AED Frequently Asked Questions
How to maintain and use an AED
Why is my AED beeping?
An AED may beep for several reasons:
- Disconnected electrode pads: If your AED is beeping and requires electrode pads to be pre-connected, make sure your electrode pads are connected to the AED
- Low battery: Check the charge of your battery to see if its life is depleted, and confirm the battery isn't expired. If it's expired, order a replacement battery.
- Expired electrode pads: Check the expiration date of your electrode pads. Electrode pads can dry out with age or if they become unsealed, so it's important to make sure they're in good working order. If they're expired or not usable, replace the electrodes.
- Internal circuitry issue: If everything else checks out, the beeping may be caused by an internal circuitry issue. Contact Heart Saver for help with this.
If you need replacement electrode pads or batteries, contact Heart Saver and one of our friendly team will help you.
What’s this date on my battery?
The date shown on an AED battery can be a manufactured date, install-by date, or expiration date.
Batteries that contain an expiration date should be used and properly disposed of on or before the expiration date listed.
Batteries that contain a manufactured or install-by date should provide power to your AED for a specific number of years (which varies by brand) from the date the battery was installed in your device.
Helpful hint: For batteries that use a manufactured date or install by date, use a permanent marker to write the date when you installed the battery into the AED. Doing this will allow you to later cross-reference the estimated expiration date and not be forced to remember when you installed the battery years after the fact. Contact us to learn more about how we can use software to help track all of the important expiration dates for your AED program or if you'd like to get answers to your unique situation.
How do I know when my AED’s battery needs to be replaced?
When it comes time to replace your AED's battery, the unit may:
- Fail self-checks
- Have a failing status indicator (red light or mark)
- Not have enough power to operate
These indicate the battery may need replacement.
How do I know my AED is functioning properly?
Most AEDs include a status indicator that allows you to visually determine whether your AED is functioning properly. The status indicator is usually a check mark or flashing light signifying the AED has passed its self-check. All AEDs run self-checks (some daily, some weekly, some monthly), which automatically make sure your AED is functioning properly. Because the AED is performing this automatic self-check, you do not need to turn the device on and off to make sure it's working. In fact, manually turning the AED unit on and off to check its status will drain the battery, thus reducing its useful life. We recommend an annual AED verification check, performed by Heart Saver using our industry-leading analysis equipment. To find out more, visit our AED Verification page.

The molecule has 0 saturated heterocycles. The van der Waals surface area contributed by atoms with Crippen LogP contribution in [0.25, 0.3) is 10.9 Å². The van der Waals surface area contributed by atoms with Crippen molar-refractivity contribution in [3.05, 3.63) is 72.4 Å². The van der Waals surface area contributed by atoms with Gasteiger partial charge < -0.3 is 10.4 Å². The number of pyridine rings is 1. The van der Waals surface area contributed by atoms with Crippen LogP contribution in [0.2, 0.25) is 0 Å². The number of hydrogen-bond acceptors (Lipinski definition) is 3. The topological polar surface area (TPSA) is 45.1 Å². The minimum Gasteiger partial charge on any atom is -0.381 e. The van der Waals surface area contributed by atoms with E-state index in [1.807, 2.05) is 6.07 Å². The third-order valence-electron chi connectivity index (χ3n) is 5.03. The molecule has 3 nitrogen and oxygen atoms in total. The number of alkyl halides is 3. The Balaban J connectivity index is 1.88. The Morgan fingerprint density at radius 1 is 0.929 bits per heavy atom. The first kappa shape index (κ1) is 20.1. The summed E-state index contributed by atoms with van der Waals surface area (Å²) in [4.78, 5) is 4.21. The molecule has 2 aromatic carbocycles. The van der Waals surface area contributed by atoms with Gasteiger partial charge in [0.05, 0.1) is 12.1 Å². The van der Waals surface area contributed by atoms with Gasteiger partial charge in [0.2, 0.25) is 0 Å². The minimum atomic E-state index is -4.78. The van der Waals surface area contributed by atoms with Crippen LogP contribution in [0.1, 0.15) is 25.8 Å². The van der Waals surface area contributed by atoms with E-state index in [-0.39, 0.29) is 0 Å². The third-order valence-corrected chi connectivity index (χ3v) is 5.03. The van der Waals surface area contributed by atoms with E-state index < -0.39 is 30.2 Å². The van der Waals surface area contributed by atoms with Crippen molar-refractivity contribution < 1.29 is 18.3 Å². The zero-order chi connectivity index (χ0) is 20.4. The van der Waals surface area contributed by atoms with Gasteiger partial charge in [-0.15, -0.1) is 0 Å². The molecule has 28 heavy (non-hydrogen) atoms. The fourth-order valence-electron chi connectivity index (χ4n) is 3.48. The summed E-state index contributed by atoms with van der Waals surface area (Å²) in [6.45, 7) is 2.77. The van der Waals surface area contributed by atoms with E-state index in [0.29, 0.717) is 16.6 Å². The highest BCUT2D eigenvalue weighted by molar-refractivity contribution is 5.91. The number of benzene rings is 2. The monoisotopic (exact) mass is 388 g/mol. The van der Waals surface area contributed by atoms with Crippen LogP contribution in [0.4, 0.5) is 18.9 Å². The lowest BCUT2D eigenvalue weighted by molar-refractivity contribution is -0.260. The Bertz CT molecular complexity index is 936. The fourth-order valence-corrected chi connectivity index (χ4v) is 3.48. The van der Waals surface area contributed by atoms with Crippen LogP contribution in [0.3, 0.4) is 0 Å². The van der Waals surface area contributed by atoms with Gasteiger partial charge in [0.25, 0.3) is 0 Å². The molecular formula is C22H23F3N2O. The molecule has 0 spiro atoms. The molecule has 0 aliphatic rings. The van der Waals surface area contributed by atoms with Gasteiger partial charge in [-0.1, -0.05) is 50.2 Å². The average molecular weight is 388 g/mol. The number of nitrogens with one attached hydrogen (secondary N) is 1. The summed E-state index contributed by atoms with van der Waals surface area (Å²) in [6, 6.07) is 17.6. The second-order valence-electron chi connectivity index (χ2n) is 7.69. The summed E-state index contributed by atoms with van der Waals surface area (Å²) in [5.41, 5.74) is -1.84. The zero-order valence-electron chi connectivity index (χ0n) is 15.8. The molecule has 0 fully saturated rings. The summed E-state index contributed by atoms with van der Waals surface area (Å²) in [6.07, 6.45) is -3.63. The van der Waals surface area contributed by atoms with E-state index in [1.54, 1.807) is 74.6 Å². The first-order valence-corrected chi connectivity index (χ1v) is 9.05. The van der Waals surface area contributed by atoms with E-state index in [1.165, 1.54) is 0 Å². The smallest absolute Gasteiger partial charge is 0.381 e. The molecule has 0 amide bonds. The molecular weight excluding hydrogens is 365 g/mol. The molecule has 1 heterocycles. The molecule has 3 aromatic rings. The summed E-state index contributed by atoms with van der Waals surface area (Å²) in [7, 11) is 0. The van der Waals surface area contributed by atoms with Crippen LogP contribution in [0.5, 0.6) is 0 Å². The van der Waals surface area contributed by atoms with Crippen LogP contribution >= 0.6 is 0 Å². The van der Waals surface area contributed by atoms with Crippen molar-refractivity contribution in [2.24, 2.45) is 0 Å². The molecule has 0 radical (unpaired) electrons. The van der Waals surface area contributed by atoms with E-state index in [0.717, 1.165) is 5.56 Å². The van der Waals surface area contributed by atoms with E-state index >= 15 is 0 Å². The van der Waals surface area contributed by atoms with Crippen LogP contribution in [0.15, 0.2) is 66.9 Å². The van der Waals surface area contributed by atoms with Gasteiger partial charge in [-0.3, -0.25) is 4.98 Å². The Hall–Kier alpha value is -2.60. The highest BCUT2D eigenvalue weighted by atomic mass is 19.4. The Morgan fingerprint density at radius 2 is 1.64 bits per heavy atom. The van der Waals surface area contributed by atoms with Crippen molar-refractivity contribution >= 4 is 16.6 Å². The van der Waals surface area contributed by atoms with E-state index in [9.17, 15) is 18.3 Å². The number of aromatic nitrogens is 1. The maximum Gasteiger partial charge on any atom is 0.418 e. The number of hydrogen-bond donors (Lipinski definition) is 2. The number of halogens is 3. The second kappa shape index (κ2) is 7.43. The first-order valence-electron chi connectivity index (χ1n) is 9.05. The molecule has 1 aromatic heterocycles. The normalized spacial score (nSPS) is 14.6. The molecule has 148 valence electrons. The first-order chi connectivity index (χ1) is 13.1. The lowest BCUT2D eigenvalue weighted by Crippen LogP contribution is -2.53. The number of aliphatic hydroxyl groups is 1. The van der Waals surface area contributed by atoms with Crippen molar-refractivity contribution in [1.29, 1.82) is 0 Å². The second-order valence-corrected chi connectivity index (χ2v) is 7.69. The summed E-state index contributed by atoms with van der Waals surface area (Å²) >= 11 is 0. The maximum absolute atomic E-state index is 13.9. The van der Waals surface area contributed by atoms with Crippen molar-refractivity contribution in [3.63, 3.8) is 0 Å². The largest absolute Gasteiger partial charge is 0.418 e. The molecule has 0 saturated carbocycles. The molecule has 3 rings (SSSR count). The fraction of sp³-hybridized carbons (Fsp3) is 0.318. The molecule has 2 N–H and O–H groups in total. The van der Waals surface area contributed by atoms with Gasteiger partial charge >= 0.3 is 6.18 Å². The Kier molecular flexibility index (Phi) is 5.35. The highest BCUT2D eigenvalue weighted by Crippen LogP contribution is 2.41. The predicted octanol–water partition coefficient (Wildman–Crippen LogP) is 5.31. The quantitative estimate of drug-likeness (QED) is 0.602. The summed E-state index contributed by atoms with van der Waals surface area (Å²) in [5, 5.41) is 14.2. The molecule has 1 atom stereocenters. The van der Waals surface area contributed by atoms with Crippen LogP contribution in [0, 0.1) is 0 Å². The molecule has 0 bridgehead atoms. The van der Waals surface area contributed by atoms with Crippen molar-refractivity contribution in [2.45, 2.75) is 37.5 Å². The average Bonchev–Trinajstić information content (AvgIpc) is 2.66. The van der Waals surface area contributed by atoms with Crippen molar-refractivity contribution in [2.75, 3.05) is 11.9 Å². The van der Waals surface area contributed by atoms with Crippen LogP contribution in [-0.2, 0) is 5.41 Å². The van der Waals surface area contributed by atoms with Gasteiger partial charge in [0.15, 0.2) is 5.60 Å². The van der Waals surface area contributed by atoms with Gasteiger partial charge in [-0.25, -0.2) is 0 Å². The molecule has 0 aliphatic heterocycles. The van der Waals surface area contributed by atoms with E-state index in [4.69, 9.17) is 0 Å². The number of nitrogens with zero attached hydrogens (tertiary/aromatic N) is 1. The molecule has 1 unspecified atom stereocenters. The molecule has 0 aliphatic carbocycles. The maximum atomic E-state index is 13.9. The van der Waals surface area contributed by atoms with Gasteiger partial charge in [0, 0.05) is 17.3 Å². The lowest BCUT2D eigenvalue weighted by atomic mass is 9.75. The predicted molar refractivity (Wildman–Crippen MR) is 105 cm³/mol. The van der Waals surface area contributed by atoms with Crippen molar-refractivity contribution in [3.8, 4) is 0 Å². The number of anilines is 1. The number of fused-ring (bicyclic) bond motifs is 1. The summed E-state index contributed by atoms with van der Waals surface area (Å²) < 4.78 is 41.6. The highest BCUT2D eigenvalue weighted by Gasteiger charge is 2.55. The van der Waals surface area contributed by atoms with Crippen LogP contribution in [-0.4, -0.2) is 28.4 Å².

Should the AED battery be in the machine at all times?
Yes, your AED battery should be in the AED at all times so your AED can run self-checks and verify the AED will be ready in a rescue. In the case of an emergency, every second counts. Finding and inserting the battery into an AED takes up valuable life-saving time.
When my AED arrives, what should I do to set it up?
Since each make and model of AED is slightly different, the most important thing you should do first is read the instruction manual. It will walk you through your AED’s particular setup and first self-test. Make sure you tell your team or group where the AED will be stored, so that EVERYONE knows where to access it in an emergency.
How do I know when my AED’s electrode pads need to be replaced?
Depending on the manufacturer, electrode pads have a shelf life of between one and five years. Check the expiration date on the outside of the electrode pads for the actual expiration date. You can purchase more electrode pads through Heart Saver.
Why do AED electrode pads expire?
AED electrode pads contain an adhesive, a metal electrode, and a conductive gel. Over time, the gel which helps conduct the electricity in the electrode pads can cause the metal electrode to break down, and manufacturers cannot guarantee the AED will be fully effective if this happens. This is why they put expiration dates on the packaging. Most AED electrode pads have an 18 to 24 month expiration date, although some manufacturers offer electrode pads which will last 4-5 years. Once used, the electrode pads must be disposed of and cannot be reused.
Do children and adults need different AED electrode pads?
When available, infant/child or pediatric electrode pads (or an infant/child key) should be used when performing a rescue on children under 25kgs. If no pediatric options are available, use adult electrode pads instead (and, if necessary to avoid having the electrode pads touch each other, use the alternate front and back electrode pad placement for infants).
Are AED electrode pads reusable?
No. AED electrode pads are one-time use and must be disposed of afterward. They can be placed in a standard trash receptacle as they are non-toxic. Replace used AED electrode pads as soon as possible with a fresh set so your AED is ready for a sudden cardiac emergency at all times.